Feb 1, 2011, 1:12 PM
UNICEF’s communication specialist was speaking at the opening of a three-day children’s consultative workshop on violence against children, with the theme: “Speak up, Speak out, Stop child marriage”, held at the NaNA conference hall in Bakau.
It was organized by Young People in the Media, YPM, and supported by Canadian partners and UNICEF.
She said UNICEF defines child marriage as marrying before the age of 18 years, adding that child marriage is a human rights violation and an obstacle to attaining the post-MDG targets.
It is a cultural practice that could have adverse effects on the health, education and general development of girls, she stated.
“Girls who married while they are still children are often unable to enjoy social and economic opportunities, because they are usually taken out of school early and are unable to acquire the minimum knowledge and skills to reach their fullest potential; and this contributes strongly to the continued cycle of poverty in poor communities,” she said.
In addition, she continued, becoming pregnant early puts girls at risk of complications and even death during the delivery, and due to their under-developed bodies, they are more likely to lose their life.
She added that in some cultural settings, girls usually marry much older men and, given the age gap, the girls usually become victims of domestic violence and exploitation, as well as sexual abuse at the hands of their husbands.
The 2010 multiple indicator cluster survey shows that 8.6 per cent of girls and women aged 15-49 years were married or in union before their 5th birthday, while 46.5 per cent were married or in union before they turned 18 years, a contributing factor to the incidence of teenage pregnancy, she said.
She said the government of the Gambia has put in place adequate policies and programmes, and works closely with national and international partners, including UNICEF, to reduce and ultimately end child marriage.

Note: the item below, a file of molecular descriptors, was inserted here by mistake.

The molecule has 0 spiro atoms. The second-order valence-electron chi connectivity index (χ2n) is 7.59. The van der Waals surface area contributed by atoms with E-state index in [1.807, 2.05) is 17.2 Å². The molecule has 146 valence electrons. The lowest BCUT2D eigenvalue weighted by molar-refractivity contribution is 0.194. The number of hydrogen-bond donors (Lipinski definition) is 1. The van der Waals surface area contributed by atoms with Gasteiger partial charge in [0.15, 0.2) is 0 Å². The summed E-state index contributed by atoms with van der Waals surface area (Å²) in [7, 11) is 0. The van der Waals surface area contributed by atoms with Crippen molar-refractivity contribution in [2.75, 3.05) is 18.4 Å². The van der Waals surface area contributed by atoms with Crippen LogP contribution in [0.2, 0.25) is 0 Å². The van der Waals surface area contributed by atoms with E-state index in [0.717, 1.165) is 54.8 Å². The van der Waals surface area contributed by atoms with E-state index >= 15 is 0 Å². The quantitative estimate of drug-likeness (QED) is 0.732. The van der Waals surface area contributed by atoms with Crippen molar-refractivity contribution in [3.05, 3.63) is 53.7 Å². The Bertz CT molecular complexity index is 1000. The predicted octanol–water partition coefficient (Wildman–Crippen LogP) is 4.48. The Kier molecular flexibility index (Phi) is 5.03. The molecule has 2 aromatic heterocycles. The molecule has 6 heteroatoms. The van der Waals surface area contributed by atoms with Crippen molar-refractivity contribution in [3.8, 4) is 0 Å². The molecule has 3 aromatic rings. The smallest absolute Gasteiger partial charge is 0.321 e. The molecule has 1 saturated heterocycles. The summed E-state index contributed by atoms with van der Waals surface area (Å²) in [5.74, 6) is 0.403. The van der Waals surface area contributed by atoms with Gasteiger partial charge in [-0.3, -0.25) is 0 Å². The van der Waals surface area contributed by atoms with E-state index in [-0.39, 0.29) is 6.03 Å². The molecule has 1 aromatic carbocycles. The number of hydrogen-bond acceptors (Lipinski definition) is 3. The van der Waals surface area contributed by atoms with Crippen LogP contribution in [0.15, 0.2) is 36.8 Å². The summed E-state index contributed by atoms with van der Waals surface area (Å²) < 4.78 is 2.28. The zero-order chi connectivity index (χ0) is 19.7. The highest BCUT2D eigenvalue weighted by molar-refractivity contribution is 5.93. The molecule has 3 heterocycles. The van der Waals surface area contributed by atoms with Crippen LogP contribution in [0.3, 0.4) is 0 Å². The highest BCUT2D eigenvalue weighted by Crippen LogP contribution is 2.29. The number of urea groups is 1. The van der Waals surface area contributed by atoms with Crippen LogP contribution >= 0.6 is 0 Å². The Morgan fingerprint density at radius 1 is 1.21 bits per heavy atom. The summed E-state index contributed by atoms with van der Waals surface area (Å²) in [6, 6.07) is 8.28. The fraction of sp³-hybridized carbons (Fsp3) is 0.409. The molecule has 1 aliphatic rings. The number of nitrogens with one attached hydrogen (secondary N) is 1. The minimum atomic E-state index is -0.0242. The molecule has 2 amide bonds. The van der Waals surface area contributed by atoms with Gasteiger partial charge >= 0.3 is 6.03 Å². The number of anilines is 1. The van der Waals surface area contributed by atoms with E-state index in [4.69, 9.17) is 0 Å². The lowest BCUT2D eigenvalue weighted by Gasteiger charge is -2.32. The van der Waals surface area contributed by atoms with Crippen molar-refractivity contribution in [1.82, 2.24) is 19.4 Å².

The Children’s Act 2005 has stated that marriage of children below 18 years is voidable and the Sexual Offences Act 2013 makes it an offence to withdraw girls from school for the purpose of marriage, she stated.
Filly Nyass, a senior welfare officer, said his office has shown commitment when it comes to fighting child marriage in the society.
The Department of Social Welfare, as the government institution responsible for the protection, prevention and promotion of child rights, recognizes the significant contributions from their partner NGOs, youth groups and the UN System in the promotion of child rights, he added.
He said a series of awareness creation programmes on radio, TV and at the community level on key issues, affecting and concerning children of our country were held.
He said the government of the Gambia continued to create appropriate legal and policy frameworks that are protective of child rights.
In The Gambia, he went on, there is no minimum legal age for marriage; therefore, the personal law of the majority of the people is the Shari’ah (Islamic Law).
He hoped the findings of the study would enable stakeholders to institute direct policy interventions, carry out advocacy and awareness creation, influence policy and promote networking.